Anne Lamott, bless her heart, offers single best piece of writing advice: “Writ a really, really sh***y first draft.” Her point, more or less, is that the first draft is going to be dreadful no matter what. You aren’t going to make it better by enabling a bunch of nagging and critical voices inside your head.
That’s particularly true of the first paragraph. Something has to go in the first paragraph of the first draft—it’s the whole space/time continuum thing. But it’s hardly ever what should ultimately be there. Writing is a process of discovery, and you won’t really know what you want to say until you’ve said it.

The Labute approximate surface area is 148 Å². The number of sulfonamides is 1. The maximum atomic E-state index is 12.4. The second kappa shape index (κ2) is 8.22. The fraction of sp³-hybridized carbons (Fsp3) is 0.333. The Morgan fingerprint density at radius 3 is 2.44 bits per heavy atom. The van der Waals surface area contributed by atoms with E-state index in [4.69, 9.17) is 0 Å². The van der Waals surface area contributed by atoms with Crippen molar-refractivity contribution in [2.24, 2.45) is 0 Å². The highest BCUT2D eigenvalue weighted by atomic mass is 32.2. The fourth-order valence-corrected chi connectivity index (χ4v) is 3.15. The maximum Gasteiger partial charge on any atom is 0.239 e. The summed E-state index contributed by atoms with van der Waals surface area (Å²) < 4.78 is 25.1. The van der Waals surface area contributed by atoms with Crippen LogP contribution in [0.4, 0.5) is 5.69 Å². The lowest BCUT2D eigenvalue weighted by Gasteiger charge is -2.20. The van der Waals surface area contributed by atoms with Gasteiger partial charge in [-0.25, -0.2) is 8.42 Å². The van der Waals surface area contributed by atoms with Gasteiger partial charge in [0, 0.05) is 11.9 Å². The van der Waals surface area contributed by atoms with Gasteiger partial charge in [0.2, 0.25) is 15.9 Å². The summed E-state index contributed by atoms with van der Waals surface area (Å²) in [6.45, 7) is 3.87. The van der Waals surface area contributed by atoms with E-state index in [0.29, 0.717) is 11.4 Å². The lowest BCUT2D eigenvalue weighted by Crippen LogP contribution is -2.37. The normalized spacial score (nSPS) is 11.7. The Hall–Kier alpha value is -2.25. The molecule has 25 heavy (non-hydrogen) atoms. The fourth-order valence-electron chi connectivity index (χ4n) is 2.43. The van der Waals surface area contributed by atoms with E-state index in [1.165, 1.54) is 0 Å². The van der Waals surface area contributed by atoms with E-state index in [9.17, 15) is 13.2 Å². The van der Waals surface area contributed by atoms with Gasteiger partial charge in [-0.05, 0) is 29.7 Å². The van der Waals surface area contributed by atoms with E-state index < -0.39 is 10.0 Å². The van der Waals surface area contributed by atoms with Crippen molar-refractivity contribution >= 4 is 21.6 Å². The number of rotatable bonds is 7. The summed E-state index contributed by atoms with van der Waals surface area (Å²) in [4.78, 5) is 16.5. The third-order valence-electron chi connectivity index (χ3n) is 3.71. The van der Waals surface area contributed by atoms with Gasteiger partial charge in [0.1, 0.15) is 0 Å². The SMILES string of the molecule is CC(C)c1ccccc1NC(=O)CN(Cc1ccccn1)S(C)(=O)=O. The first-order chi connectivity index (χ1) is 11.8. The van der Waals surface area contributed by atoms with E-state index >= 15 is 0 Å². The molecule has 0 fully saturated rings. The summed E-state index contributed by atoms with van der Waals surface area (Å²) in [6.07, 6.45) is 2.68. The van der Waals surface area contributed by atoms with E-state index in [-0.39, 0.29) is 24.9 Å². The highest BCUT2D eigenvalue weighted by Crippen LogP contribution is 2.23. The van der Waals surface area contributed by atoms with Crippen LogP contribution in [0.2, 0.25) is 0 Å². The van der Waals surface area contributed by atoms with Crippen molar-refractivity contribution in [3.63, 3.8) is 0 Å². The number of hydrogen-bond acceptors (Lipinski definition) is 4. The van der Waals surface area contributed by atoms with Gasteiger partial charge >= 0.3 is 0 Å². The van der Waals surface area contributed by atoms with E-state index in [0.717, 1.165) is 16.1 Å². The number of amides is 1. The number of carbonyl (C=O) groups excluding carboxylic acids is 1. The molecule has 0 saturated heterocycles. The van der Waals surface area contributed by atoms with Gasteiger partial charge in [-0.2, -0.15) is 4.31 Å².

Most of the time, the first paragraph can simply be cut away. The real beginning is one or two or three paragraphs in. If you listen carefully, you can hear the place where the writing shifts from neutral into forward gear.
But you can’t listen carefully when you’re writing, anymore than you can listen carefully while you’re talking. We all know people for whom our end of the conversation is just mental prep time for their next monologue. It doesn’t make for satisfying communication.
In writing, you can’t be a writer and an editor at the same time. One activity is spontaneous and messy. The other is analytical and precise. Most halfway successful grownups really do have both skills, but it’s a rare person who can practice them both at the same time.